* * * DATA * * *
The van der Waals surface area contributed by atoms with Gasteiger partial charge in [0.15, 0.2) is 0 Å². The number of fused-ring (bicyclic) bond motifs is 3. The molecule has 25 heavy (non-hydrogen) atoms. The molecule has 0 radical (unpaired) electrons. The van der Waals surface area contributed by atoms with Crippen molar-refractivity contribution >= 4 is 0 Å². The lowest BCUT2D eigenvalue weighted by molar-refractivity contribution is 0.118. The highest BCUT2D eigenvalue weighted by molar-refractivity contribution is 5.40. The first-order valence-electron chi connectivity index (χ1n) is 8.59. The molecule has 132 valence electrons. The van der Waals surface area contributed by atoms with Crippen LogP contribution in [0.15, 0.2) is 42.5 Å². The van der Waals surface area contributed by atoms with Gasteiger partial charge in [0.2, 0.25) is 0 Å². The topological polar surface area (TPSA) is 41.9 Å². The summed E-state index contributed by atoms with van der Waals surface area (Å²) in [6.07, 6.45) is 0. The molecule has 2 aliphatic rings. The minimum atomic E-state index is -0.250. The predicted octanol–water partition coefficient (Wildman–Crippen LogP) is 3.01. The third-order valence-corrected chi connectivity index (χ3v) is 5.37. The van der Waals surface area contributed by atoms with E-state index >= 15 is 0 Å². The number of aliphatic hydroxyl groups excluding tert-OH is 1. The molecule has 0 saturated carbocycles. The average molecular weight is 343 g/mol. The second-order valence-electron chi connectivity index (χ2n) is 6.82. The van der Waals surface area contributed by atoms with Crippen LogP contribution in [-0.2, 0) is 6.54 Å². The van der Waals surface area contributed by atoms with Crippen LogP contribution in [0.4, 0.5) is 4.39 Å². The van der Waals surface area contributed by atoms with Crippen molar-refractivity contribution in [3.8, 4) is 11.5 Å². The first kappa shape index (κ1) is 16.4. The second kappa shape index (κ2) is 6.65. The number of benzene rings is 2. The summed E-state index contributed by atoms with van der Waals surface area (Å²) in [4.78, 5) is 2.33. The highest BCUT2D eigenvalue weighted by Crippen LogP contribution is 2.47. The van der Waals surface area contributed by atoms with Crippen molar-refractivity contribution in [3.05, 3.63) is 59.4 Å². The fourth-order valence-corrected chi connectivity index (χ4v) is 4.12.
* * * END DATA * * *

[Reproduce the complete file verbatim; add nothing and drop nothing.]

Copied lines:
The van der Waals surface area contributed by atoms with Gasteiger partial charge in [0.15, 0.2) is 0 Å². The number of fused-ring (bicyclic) bond motifs is 3. The molecule has 25 heavy (non-hydrogen) atoms. The molecule has 0 radical (unpaired) electrons. The van der Waals surface area contributed by atoms with Crippen molar-refractivity contribution >= 4 is 0 Å². The lowest BCUT2D eigenvalue weighted by molar-refractivity contribution is 0.118. The highest BCUT2D eigenvalue weighted by molar-refractivity contribution is 5.40. The first-order valence-electron chi connectivity index (χ1n) is 8.59. The molecule has 132 valence electrons. The van der Waals surface area contributed by atoms with Crippen LogP contribution in [0.15, 0.2) is 42.5 Å². The van der Waals surface area contributed by atoms with Gasteiger partial charge in [0.2, 0.25) is 0 Å². The topological polar surface area (TPSA) is 41.9 Å². The summed E-state index contributed by atoms with van der Waals surface area (Å²) in [6.07, 6.45) is 0. The molecule has 2 aliphatic rings. The minimum atomic E-state index is -0.250. The predicted octanol–water partition coefficient (Wildman–Crippen LogP) is 3.01. The third-order valence-corrected chi connectivity index (χ3v) is 5.37. The van der Waals surface area contributed by atoms with E-state index >= 15 is 0 Å². The number of aliphatic hydroxyl groups excluding tert-OH is 1. The molecule has 0 saturated carbocycles. The average molecular weight is 343 g/mol. The second-order valence-electron chi connectivity index (χ2n) is 6.82. The van der Waals surface area contributed by atoms with Crippen LogP contribution in [-0.2, 0) is 6.54 Å². The van der Waals surface area contributed by atoms with Crippen LogP contribution in [0.4, 0.5) is 4.39 Å². The van der Waals surface area contributed by atoms with Crippen molar-refractivity contribution in [3.8, 4) is 11.5 Å². The first kappa shape index (κ1) is 16.4. The second kappa shape index (κ2) is 6.65. The number of benzene rings is 2. The summed E-state index contributed by atoms with van der Waals surface area (Å²) in [4.78, 5) is 2.33. The highest BCUT2D eigenvalue weighted by Crippen LogP contribution is 2.47. The van der Waals surface area contributed by atoms with Crippen molar-refractivity contribution in [3.05, 3.63) is 59.4 Å². The fourth-order valence-corrected chi connectivity index (χ4v) is 4.12.